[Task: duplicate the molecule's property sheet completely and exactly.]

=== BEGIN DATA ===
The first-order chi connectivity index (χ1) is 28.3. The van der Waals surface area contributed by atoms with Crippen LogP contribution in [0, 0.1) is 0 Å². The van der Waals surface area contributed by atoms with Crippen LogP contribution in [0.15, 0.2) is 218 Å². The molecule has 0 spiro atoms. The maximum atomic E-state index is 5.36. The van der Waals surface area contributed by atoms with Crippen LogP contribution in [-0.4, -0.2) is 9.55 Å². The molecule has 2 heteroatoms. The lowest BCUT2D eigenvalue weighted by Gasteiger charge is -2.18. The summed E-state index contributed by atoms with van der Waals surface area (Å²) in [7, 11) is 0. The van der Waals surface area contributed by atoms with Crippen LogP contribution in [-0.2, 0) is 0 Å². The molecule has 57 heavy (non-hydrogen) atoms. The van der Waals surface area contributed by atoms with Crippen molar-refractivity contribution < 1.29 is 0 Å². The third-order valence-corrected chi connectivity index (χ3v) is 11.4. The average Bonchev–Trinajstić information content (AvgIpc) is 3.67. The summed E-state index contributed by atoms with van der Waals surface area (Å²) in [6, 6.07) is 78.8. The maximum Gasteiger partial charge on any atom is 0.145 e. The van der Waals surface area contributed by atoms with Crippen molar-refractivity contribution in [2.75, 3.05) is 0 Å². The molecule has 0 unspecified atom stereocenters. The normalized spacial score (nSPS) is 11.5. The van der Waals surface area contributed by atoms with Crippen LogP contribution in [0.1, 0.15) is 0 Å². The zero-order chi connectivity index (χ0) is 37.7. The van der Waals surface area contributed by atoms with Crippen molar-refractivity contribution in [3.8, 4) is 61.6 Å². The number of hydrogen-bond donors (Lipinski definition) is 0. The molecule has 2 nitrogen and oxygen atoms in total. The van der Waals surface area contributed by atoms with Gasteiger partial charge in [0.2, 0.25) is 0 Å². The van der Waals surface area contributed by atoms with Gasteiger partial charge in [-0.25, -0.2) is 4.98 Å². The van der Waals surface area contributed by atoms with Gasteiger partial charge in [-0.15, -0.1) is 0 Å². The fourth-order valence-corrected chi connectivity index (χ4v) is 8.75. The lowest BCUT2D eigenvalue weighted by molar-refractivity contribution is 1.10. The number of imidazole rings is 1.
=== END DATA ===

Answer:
The first-order chi connectivity index (χ1) is 28.3. The van der Waals surface area contributed by atoms with Crippen LogP contribution in [0, 0.1) is 0 Å². The van der Waals surface area contributed by atoms with Crippen LogP contribution in [0.15, 0.2) is 218 Å². The molecule has 0 spiro atoms. The maximum atomic E-state index is 5.36. The van der Waals surface area contributed by atoms with Crippen LogP contribution in [-0.4, -0.2) is 9.55 Å². The molecule has 2 heteroatoms. The lowest BCUT2D eigenvalue weighted by Gasteiger charge is -2.18. The summed E-state index contributed by atoms with van der Waals surface area (Å²) in [7, 11) is 0. The van der Waals surface area contributed by atoms with Crippen LogP contribution in [-0.2, 0) is 0 Å². The molecule has 57 heavy (non-hydrogen) atoms. The van der Waals surface area contributed by atoms with Crippen molar-refractivity contribution < 1.29 is 0 Å². The third-order valence-corrected chi connectivity index (χ3v) is 11.4. The average Bonchev–Trinajstić information content (AvgIpc) is 3.67. The summed E-state index contributed by atoms with van der Waals surface area (Å²) in [6, 6.07) is 78.8. The maximum Gasteiger partial charge on any atom is 0.145 e. The van der Waals surface area contributed by atoms with Crippen molar-refractivity contribution in [2.75, 3.05) is 0 Å². The molecule has 0 unspecified atom stereocenters. The normalized spacial score (nSPS) is 11.5. The van der Waals surface area contributed by atoms with Crippen LogP contribution in [0.1, 0.15) is 0 Å². The zero-order chi connectivity index (χ0) is 37.7. The van der Waals surface area contributed by atoms with Crippen molar-refractivity contribution in [3.8, 4) is 61.6 Å². The number of hydrogen-bond donors (Lipinski definition) is 0. The molecule has 2 nitrogen and oxygen atoms in total. The van der Waals surface area contributed by atoms with Gasteiger partial charge in [0.2, 0.25) is 0 Å². The van der Waals surface area contributed by atoms with Gasteiger partial charge in [-0.25, -0.2) is 4.98 Å². The van der Waals surface area contributed by atoms with Gasteiger partial charge in [-0.15, -0.1) is 0 Å². The fourth-order valence-corrected chi connectivity index (χ4v) is 8.75. The lowest BCUT2D eigenvalue weighted by molar-refractivity contribution is 1.10. The number of imidazole rings is 1.